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on this slip of paper ; they may prove of use, if we have the honesty to apply them.”
The paper which Ellen then read aloud, contained seven texts — one for each day in the week. The verses themselves, were in the hand writing of Agnes, but as they had been selected with a view to the failings of her companions, rather than her own benefit, she and Esther had added to each of the first four, the name of the young lady to whom they thought it most applicable. These names were in Esther's hand, and were written with a black lead pencil. The passages were as follows:
I. “ That no one of you be puffed up against another. For who maketh thee to differ from another, and what hast thou, that thou didst not receive? now, if thou didst receive it, why dost thou glory as if thou hadst not received it.” (1 Cor. iv. 6.) The name which followed this text, was “ Myra.”
II. “ Whose adorning, let it not be that outward adorning of plaiting the hair, and of wearing of gold, or of putting on of apparel ; but let it be the hidden man of the heart, in that which is not corruptible ; even the ornament of a meek and quiet spirit, which is in the sight of God of great price.” (1 Pet. iii. 3-4.) Here followed Fanny's name, with three notes of admiration !!!
III. “ Let nothing be done through strife or vain glory; but in lowliness of mind let each esteem others better than themselves." Sophy's name was written at the end of this passage; but with a pencil mark drawn across it—we will hope by Agnes. It was singular enough, that Sophy had selected that very text and repeated it; nay more, had understood its meaning so well, as to apply it to the case of the poor woman, and yet, never imagined, that she was herself an example of the sort of pride pointed out by it. So true is it, that the heart is deceitful above all things.”
IV. “ I say, through the grace given unto me to every man that is among you, not to think of himself more highly than he ought to think, but to think soberly." The names of Mary and Myra followed this passage.
The three remaining texts were as follows:
VI. “ Pride goeth before destruction; and a haughty spirit . before a fall.” (Prov. xviii. 18.)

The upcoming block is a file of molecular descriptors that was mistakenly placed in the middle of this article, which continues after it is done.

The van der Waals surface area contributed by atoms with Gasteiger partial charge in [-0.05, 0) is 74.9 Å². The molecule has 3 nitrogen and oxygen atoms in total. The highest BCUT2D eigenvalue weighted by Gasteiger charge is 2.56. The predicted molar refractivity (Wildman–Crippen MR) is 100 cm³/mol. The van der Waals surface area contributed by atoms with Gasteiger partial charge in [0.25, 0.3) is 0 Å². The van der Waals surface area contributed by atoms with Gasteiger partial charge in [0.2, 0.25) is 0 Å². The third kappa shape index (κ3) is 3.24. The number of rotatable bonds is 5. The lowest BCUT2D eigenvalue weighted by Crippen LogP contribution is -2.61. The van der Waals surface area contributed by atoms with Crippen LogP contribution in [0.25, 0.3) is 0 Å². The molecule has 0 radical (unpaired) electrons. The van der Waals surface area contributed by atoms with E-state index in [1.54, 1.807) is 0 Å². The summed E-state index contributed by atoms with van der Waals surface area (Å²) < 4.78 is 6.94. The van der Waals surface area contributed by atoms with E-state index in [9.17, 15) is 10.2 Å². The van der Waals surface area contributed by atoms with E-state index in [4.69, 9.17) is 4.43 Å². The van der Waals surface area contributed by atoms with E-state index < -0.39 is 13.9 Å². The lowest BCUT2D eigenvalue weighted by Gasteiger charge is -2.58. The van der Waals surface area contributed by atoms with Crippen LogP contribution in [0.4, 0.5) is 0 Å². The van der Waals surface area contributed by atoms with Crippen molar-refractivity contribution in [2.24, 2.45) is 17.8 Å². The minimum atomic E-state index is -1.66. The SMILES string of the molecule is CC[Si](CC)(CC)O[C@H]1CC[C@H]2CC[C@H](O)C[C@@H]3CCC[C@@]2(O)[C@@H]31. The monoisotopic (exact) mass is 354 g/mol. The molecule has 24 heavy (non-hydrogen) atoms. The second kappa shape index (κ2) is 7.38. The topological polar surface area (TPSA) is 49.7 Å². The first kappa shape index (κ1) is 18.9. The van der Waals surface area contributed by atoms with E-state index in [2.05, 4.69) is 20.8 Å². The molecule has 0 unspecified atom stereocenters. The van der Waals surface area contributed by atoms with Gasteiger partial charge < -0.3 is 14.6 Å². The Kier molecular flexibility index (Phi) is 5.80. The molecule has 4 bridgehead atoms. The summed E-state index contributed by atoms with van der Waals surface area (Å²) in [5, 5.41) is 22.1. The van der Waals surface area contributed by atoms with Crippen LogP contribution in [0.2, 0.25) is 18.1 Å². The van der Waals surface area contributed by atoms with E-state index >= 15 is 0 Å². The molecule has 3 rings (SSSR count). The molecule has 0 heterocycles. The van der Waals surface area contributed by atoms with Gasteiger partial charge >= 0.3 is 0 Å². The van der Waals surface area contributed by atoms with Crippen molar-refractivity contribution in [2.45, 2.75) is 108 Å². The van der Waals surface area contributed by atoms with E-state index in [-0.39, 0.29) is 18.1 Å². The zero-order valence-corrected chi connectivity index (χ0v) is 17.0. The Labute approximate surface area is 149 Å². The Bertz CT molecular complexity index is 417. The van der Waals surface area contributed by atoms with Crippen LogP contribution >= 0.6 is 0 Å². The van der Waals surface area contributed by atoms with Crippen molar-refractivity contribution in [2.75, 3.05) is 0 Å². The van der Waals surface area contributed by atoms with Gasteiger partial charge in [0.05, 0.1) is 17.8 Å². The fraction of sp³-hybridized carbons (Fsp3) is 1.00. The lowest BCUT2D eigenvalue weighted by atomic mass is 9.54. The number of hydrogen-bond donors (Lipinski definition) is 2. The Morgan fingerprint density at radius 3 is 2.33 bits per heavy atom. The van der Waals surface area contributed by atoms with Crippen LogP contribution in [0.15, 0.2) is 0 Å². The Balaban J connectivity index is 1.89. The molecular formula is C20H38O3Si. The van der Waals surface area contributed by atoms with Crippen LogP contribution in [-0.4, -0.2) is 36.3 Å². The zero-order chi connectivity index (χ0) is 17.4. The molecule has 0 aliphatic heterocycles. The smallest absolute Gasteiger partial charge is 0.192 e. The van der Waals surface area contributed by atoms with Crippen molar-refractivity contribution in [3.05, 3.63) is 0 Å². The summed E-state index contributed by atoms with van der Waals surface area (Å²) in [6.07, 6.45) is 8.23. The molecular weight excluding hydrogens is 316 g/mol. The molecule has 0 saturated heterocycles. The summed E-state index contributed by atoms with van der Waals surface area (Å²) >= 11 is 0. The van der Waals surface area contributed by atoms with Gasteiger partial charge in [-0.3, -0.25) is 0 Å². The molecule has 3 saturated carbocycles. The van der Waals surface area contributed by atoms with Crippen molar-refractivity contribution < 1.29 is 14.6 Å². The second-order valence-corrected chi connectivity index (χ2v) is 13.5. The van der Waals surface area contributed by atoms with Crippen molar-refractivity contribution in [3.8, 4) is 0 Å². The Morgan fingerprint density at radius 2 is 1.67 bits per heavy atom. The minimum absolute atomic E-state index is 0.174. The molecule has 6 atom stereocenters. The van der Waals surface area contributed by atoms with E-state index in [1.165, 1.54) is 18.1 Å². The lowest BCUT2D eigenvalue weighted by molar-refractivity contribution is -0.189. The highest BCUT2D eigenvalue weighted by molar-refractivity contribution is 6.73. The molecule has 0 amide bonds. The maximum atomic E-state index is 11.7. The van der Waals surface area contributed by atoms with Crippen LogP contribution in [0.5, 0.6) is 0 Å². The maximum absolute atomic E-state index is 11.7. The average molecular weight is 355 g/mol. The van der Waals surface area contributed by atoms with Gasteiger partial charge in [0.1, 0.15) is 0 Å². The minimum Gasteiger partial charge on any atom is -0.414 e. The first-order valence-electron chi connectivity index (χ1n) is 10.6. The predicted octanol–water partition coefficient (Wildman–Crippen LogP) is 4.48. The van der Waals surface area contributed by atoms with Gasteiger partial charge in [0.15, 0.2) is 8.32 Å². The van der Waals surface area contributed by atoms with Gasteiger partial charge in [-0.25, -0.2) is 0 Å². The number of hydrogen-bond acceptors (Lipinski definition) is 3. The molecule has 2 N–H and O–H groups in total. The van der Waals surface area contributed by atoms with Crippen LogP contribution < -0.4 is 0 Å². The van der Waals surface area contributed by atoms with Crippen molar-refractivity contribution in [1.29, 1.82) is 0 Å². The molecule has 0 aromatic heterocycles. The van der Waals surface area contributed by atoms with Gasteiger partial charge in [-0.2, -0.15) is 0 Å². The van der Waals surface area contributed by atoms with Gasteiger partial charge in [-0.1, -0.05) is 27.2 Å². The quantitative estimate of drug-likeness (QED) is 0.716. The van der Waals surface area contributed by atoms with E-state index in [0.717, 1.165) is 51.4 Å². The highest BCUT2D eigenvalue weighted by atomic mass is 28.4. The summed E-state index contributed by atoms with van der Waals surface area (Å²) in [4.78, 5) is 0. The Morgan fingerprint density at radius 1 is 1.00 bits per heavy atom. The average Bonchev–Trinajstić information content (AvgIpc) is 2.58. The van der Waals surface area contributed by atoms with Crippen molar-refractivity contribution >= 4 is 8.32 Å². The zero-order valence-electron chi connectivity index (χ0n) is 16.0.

VII. “ Every one that is proud in heart, is an abomination to the Lord.” (Prov. xvi. 5.)
To these texts there were no names subjoined ; though Ellen felt inclined, to add those of the writer. . “My dear Myra,” said she, addressing that young lady as she folded up the paper, “ I agree with you, in feeling that there is something sad in looking at the old tombstone opposite, and reflecting, that nothing remains of the once noble family at the manor house, but the dust buried there, but we may learn a solemn and instructive lesson by pursuing this subject a little further. Tell me of what importance is it, at this moment, to the ashes in the vault beneath us, that they were, when living, what the world calls noble and rich ?” Ellen paused; Myra blushed deeply, but did not reply. She then continued, “we could scarcely have chosen a better place than this church-yard, for impressing upon our minds the sin and folly of pride. There is, as Fanny remarked, something very terrible to our fallen nature, in the contemplation of a scene like this. Here we are surrounded by graves, where the rich and the poor meet together,' on terms of perfect equality. To them, it matters not, what was their station in life, for as the Scripture beautifully expresses it, .We brought nothing into this world, and it is certain, we can carry nothing out.' But before we proceed,” said she, addressing Fanny," are you sure, you know what pride means ?".
“ Oh, yes, it means," returned Fanny, hastily~" it means-Oh! dear, I know very well, what it means, Miss Ellen-only, I cannot put my meaning into words."